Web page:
I was fortunate enough to see an advanced draft of The New Digital Scholar: Exploring and Enriching the Research and Writing Practices of Nextgen Students, a terrific new collection of insights into how our students approach research tasks and what we can do to improve their learning. (Reader, I blurbed it.) Now that I have a print copy in my hands, I’m reading it all over again, and I expect it will become one of those books I pull off the shelf frequently, until the pages are dog-eared and rumpled. Most of the authors are in the field of composition, though librarians and technical writers also contributed. It does a fascinating job of examining how students become information literate—and what barriers get in the way.
The first set of essays looks at what we know about our current generation of students and how their approach to finding things out contrasts with the ways we have traditionally introduced them to research. There’s a great history of the research paper in this section, along with an overview of what we know about this generation of students. The second group of essays looks at how students actually approach research tasks—fascinating studies. The third part of the book proposes various pedagogies to improve student learning, and the final section looks at broader programmatic approaches to information literacy. The volume ends with some pithy suggestions that could be perfect discussion prompts for librarians and faculty across the disciplines.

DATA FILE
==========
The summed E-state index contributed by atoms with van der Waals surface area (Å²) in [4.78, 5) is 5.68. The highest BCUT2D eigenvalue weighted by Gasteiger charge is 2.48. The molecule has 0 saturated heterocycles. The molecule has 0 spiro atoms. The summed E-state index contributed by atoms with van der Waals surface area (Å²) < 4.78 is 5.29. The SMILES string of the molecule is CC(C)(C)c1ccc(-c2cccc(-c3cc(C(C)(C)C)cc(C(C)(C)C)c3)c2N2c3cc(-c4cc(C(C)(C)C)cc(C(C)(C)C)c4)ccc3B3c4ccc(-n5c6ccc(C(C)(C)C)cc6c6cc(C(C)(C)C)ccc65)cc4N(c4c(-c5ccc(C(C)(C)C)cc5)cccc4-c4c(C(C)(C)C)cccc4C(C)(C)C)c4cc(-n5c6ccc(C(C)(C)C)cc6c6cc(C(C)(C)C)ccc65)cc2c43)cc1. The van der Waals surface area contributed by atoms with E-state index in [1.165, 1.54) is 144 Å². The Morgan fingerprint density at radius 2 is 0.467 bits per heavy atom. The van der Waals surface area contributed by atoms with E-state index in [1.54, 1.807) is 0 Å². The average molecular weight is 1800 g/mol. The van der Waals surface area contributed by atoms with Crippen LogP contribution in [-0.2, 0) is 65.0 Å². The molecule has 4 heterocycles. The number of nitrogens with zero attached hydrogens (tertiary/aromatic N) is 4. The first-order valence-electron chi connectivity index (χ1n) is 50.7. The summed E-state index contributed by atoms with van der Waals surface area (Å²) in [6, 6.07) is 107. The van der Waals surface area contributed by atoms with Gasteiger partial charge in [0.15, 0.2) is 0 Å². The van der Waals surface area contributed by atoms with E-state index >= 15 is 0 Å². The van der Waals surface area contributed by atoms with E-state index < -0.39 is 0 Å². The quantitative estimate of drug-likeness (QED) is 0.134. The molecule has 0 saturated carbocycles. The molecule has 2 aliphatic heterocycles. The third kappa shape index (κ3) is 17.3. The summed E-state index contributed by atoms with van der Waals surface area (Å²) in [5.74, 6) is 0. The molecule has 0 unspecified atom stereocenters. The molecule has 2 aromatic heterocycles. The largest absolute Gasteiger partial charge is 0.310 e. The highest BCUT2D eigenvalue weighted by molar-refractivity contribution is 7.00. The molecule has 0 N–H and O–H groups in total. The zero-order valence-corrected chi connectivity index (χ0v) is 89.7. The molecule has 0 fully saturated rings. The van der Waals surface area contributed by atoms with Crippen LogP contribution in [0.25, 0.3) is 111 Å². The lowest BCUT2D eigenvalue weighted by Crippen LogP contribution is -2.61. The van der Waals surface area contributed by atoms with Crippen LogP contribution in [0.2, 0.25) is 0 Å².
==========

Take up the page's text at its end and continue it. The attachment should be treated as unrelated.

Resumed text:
The book gave me lots of ideas. It also occasionally gave me pause. In a few passages, I found myself muttering “I would never tell a student to do it that way.” Yet even in those cases, it was illuminating to see how the library appears to non-librarians, how complicated trivial things like saving an article or locating a known item can be, how in so many ways the hard work of filtering and sorting and making good choices is confounded by the interfaces we offer and the sheer multitude of options we provide.
It has left me pondering how much the research reported in this volume (and how much of librarians’ instructional energy) is focused on students at the beginning of their college careers. We have a tendency, institutionally, to teach these skills before the students have enough of a knowledge base to make discerning choices among possible information sources, to know what keywords are relevant, to have the confidence they need to take a responsible position, and to do those things before they have much practice reading and writing in a scholarly mode. We front-load this skillset because we fear faculty in the disciplines don’t want to teach it, or don’t know how, but in so many cases, the learning doesn’t actually happen until students know enough context to care.
I worry our rush to dunk students in the Pierian Spring, full immersion baptism-style into something that sort of looks like research, does more harm than good, and wonder if we’d fare better if the first year focused on reading complex texts and writing about them, leaving the more advanced work of generating good questions, constructing a search, and reviewing the literature for later, when it can build on a foundation of knowledge and skill. I find myself wondering if compositionists and librarians should focus less on teaching first year students how to navigate information and more on helping our faculty colleagues in the disciplines do this work –a proposition that is admittedly fraught with practical and institutional challenges.
All of this is to say that The New Digital Scholar does what good books do: it has made me think.